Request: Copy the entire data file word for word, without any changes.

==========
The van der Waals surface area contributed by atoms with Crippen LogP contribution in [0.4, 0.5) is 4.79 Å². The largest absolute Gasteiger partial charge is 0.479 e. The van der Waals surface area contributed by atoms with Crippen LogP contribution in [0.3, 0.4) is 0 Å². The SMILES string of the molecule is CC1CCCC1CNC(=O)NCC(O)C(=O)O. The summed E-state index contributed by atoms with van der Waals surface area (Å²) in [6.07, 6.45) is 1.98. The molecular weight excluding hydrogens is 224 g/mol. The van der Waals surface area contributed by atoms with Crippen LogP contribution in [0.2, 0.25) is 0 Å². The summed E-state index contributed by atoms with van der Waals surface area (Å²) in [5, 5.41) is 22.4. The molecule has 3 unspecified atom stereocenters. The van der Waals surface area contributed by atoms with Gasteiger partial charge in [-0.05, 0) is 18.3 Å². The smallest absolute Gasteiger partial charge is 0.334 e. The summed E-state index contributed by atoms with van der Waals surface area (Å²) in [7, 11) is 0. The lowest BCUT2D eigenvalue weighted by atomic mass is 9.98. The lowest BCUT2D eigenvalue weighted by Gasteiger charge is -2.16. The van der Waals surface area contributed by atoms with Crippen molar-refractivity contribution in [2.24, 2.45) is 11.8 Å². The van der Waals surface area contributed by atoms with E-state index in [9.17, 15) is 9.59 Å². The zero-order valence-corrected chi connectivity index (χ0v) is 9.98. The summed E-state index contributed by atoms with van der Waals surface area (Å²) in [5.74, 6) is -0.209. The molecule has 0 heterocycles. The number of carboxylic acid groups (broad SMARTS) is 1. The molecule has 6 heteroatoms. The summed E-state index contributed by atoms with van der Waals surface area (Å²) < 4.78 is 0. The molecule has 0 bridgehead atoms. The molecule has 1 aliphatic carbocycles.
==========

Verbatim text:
The van der Waals surface area contributed by atoms with Crippen LogP contribution in [0.4, 0.5) is 4.79 Å². The largest absolute Gasteiger partial charge is 0.479 e. The van der Waals surface area contributed by atoms with Crippen LogP contribution in [0.3, 0.4) is 0 Å². The SMILES string of the molecule is CC1CCCC1CNC(=O)NCC(O)C(=O)O. The summed E-state index contributed by atoms with van der Waals surface area (Å²) in [6.07, 6.45) is 1.98. The molecular weight excluding hydrogens is 224 g/mol. The van der Waals surface area contributed by atoms with Crippen LogP contribution in [0.2, 0.25) is 0 Å². The summed E-state index contributed by atoms with van der Waals surface area (Å²) in [5, 5.41) is 22.4. The molecule has 3 unspecified atom stereocenters. The van der Waals surface area contributed by atoms with Gasteiger partial charge in [-0.05, 0) is 18.3 Å². The smallest absolute Gasteiger partial charge is 0.334 e. The summed E-state index contributed by atoms with van der Waals surface area (Å²) in [7, 11) is 0. The lowest BCUT2D eigenvalue weighted by atomic mass is 9.98. The lowest BCUT2D eigenvalue weighted by Gasteiger charge is -2.16. The van der Waals surface area contributed by atoms with Crippen molar-refractivity contribution in [2.24, 2.45) is 11.8 Å². The van der Waals surface area contributed by atoms with E-state index in [9.17, 15) is 9.59 Å². The zero-order valence-corrected chi connectivity index (χ0v) is 9.98. The summed E-state index contributed by atoms with van der Waals surface area (Å²) in [5.74, 6) is -0.209. The molecule has 0 heterocycles. The number of carboxylic acid groups (broad SMARTS) is 1. The molecule has 6 heteroatoms. The summed E-state index contributed by atoms with van der Waals surface area (Å²) < 4.78 is 0. The molecule has 0 bridgehead atoms. The molecule has 1 aliphatic carbocycles.